Thinking Managers

Edward de Bono of www.thinkingmanagers.com considers why ideas often die – even the good ones!

Ideas Don’t Always Have to Die

Ideas do not always survive. Sometimes they are forgotten, discarded or never make it beyond the initial stages of discussion. There are plenty of reasons why ideas die.

For instance, an idea might die when:
…the idea is attacked by a certain number of people.
…the idea isn’t responded to with enthusiasm or passion.
…the cost of trialing the idea is too expensive and there are other priorities demanding funds.
…the idea is deemed too risky.
…there is no one in a senior position to champion the idea.
…there is a lack of feasibility attached to the idea at the initial stage.
…there are power struggles between those promoting the idea and those opposing it.
…the idea is thought to be too similar to an older idea or the same as something already in place.
…there is a change of circumstances, or strategy is adjusted which lessens the value of the idea.
…an idea is deemed a failure after being tried out for the first time.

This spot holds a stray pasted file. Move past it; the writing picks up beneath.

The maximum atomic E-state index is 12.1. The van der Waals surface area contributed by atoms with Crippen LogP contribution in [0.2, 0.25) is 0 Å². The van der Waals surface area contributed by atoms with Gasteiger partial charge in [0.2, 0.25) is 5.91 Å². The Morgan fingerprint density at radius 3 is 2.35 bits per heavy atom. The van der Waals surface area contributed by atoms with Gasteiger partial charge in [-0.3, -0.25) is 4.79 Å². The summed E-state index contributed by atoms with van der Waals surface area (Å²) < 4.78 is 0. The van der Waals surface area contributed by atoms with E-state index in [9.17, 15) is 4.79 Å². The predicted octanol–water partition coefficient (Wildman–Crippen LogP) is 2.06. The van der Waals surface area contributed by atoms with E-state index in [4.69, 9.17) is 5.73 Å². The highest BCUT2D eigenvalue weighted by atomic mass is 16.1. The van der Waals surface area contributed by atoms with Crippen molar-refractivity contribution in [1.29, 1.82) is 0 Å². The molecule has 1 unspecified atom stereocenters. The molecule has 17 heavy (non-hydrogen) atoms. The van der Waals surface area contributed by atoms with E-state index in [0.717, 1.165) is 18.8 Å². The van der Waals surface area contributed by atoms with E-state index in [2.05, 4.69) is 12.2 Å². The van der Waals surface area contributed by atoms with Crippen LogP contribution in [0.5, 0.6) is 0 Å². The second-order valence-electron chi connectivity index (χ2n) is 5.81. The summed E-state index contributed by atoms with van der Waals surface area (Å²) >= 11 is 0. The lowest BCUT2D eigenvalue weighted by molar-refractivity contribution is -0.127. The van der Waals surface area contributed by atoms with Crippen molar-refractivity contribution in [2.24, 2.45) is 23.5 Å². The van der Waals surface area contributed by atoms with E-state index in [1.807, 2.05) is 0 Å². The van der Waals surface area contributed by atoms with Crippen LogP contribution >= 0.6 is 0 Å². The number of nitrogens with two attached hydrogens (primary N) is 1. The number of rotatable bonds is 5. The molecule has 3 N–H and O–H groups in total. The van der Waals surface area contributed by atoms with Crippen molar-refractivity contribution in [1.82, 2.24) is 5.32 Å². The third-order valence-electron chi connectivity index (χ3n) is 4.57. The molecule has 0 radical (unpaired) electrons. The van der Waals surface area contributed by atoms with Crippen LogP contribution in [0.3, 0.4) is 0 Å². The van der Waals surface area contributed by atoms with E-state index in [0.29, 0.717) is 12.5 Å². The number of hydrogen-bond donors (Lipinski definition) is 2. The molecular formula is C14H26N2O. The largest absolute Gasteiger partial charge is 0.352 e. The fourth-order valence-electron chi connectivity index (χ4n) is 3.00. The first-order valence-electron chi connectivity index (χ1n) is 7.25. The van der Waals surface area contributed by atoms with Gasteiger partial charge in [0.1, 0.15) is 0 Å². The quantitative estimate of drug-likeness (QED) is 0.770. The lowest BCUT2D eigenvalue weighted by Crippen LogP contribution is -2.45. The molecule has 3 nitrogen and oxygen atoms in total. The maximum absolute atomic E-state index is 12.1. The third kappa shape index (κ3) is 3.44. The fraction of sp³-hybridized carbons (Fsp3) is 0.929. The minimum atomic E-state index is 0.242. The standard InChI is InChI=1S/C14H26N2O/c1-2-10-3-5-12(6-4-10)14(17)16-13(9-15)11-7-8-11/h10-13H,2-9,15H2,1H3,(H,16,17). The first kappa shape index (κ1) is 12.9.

There might be many other reasons to add to the list above.

Too often, an idea dies and it is forgotten and never looked at again. But it might be worthwhile to review these ‘dead’ ideas periodically.

If an idea offers some value then it is worthwhile assessing it from time to time in order to see if the value can be delivered or if the value is perhaps even more significant.

You have concepts of delivery and concepts of value. As in all types of creativity, there is an importance in extracting and defining the concept that seems to be in use for the new idea.
If the concept of delivery is outlined, this concept can then be challenged and an alternative way of providing the same value can be found. If the concept of value is made apparent, then there could be other forms of value that arise from this basic concept.

An idea can die for whatever reason, but the concept behind the idea does not need to die at the same time. The concept could survive, with an effort being made to see how it might be delivered through a practical idea.

If an idea fails to survive then an attempt should be made to spell out exactly why that idea has died. It could be because of the cost of the idea, or is it a matter of implementation? It could be because of a lack of feasibility and practicality, or is it a matter of risk? It could be a matter of low value. In practice, ideas often die because of a combination of several different factors.

Perhaps there is low motivation for the idea. That is always difficult to admit.

About the author
Edward de Bono is the world's leading authority in the field of creative thinking and the teaching of thinking as a skill.